First, what is the Holocaust?
The Holocaust — or the Shoah, as we call it — was the systematic genocide of over six million Jews at the hands of Nazi Germany, its allies, and collaborators. While the Nazis targeted many populations, their main victims were the Jewish People and the Roma.
Though the Nazis came to power in 1933, the Holocaust is technically considered to have taken place between 1941-1945, when the Germans implemented a policy known as the “Final Solution.”
60% of the Jewish population of Europe was murdered in the Holocaust. In countries like Poland and Lithuania, the Jewish population was nearly exterminated in its entirety (90% and 95% of Jews, respectively, were murdered).
Where did the Holocaust take place?
The Holocaust took place in Germany and all throughout Nazi and Axis-occupied Europe.
Many of us are aware of the genocidal events that occurred in Europe, but not many know that the Holocaust actually extended to Nazi and Axis-occupied North Africa, as well as Southwest Asia (the Middle East), which I’ll reserve for a future post.
Due to the Nazi occupation of France and the establishment of the antisemitic Vichy regime, the Jews of Algeria, who had French citizenship, were stripped of their rights.
In October 7, 1940, Algerian Jews lost their status as equal citizens and were instead classified as “indigenous peoples.”
Jews were forbidden from working in most professions, such as pharmacies, banks, newspapers, and more. Additionally, the regime enacted educational quotas, allowing just 7% of spots for Jews.
The Algerian Jewish resistance played a big role in the successful Operation Torch, when the Allies gained control of Algeria. Despite this, General Eisenhower allowed an agreement that didn’t revoke any of the racial laws targeting Algerian Jews. Many were arrested on suspicion of collaboration and murdered.
In 1943, due to pressure from Jews in the United States and Europe, the antisemitic laws were finally rescinded.
While Tunisian Jews were also living under the Vichy regime, initially they fared much better than their Algerian counterparts, as the French and Muslim Tunisian authorities were sympathetic to the Jews.
However, this all changed when the Germans briefly occupied Tunisia from November 1942-May 1943. Two weeks after the invasion, the Nazis arrested the leaders of the Jewish community. They also sent 5000 Jews to labor camps and forced them to wear a yellow star on their backs so that they could easily be identified from a distance and shot. Jewish survivors recall their Muslim neighbors cheering for the Germans and jeering at them when they were arrested.
The two worst labor camps in Tunisia were Bizerte and Mateur, where Jewish prisoners died of disease, starvation, and Ally bombings.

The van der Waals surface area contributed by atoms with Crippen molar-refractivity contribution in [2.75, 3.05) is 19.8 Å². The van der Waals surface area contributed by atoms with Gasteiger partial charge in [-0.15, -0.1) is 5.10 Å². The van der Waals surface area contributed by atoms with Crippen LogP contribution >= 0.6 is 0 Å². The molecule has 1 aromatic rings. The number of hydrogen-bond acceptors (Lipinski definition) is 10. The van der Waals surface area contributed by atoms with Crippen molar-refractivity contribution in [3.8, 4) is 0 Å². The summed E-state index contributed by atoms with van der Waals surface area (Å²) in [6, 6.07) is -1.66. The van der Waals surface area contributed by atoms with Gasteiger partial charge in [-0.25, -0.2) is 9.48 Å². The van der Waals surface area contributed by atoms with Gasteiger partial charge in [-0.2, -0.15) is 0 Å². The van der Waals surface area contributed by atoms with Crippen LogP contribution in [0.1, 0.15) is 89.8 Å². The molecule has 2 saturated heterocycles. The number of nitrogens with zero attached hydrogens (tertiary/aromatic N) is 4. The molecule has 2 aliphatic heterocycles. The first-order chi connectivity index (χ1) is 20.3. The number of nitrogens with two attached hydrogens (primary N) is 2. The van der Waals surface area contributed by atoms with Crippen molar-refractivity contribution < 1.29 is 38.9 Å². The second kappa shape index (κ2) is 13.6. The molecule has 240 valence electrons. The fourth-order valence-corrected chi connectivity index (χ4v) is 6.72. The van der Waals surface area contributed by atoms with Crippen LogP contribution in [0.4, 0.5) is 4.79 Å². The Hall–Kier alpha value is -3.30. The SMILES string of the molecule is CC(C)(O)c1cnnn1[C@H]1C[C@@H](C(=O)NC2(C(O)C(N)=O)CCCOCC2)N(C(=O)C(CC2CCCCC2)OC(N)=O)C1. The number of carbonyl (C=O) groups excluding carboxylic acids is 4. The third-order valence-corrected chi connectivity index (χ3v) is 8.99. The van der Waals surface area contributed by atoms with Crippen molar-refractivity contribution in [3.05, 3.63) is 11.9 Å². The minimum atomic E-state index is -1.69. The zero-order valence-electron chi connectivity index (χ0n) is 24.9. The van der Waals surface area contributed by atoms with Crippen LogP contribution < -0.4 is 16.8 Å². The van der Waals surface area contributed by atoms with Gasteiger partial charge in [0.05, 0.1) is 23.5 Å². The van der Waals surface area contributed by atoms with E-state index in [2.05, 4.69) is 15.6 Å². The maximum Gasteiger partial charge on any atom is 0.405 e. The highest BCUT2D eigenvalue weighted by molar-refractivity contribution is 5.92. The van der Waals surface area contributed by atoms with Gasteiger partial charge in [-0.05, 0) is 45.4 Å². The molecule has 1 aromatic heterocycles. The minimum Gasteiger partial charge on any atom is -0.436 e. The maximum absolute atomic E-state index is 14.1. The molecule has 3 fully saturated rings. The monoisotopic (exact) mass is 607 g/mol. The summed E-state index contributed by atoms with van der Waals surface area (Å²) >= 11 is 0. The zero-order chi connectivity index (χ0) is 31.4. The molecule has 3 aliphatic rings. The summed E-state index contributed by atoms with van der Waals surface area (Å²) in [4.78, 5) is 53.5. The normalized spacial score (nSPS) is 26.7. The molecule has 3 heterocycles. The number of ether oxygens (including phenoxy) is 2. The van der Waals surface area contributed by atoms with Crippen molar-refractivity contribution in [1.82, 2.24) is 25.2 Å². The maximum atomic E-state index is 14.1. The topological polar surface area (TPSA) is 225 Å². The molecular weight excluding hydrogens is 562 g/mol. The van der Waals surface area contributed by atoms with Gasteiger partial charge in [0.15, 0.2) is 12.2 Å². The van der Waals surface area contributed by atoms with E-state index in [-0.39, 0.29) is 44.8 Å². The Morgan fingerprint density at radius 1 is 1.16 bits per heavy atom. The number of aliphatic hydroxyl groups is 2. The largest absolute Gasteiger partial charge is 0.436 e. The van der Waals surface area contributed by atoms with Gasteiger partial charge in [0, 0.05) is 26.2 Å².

Jews were beaten on the streets, their properties seized, and arrested en masse. They were ultimately saved from mass extermination because the Allies captured Tunisia in 1943. However, the returning French authorities still subjected Jews to discriminatory laws.
Libya was a colony of Italy during WWII. In 1938, the Italians passed Nazi race laws, which banned Jews from government positions, prevented Jews with foreign citizenship from leaving the country, banned Jews from schools, and more.
In the 1940s, the race laws worsened, and many Jews were rounded up and taken to concentration camps throughout Libya, mostly to the Giado concentration camp, where they were isolated and starved.
In 1941, all Jews with foreign citizenship were expelled from Libya and were deported to the Bergen-Belsen concentration camp in Germany or the Innsbruck-Reichenau camp in Austria.
While Morocco also came under Vichy rule, Moroccan Jews generally fared better than their counterparts in Algeria and Tunisia due to the intervention of the Moroccan king. For example, their properties weren’t confiscated and he ensured that Jews weren’t rounded up and taken to concentration camps.
Even so, the Vichy government enacted education quotas and forced Jews into mellahs (similar to ghettos).
Historians widely agree that Hitler would’ve followed through with his plans to completely exterminate Moroccan Jewry had the Allies not intervened in North Africa in 1942.
Just as they did in Europe, the Nazis and Axis powers created a network of concentration camps in North Africa. There were a total of 17 camps (3 in Morocco, 3 in Algeria, 7 in Tunisia, and 4 in Libya). Additionally, some prisoners were taken to Vichy camps in West Africa.
Jews and other prisoners (e.g. communists) were starved and forced to work. Many died of diseases. Others were tortured and murdered.
In Algeria and Morocco, the camps were overlooked by the Senegalese infantry, hired Moroccan and Algerian Muslims, Moroccan military representatives, and others. The Tunisian camps were controlled by French, German, and/or Italian guards. Libyan camps were overlooked by the Italians.
Many prisoners in the North African labor camps were tasked with the completion of the Trans-Saharan Railroad, a project that would never be completed. The railroad was supposed to connect Niger to the Mediterranean coast.
While this was a French project, the Nazis were highly supportive of it.
Like in all other concentration camps, the conditions for the prisoners working on the Trans-Saharan Railroad were abysmal, with many dying of starvation and disease.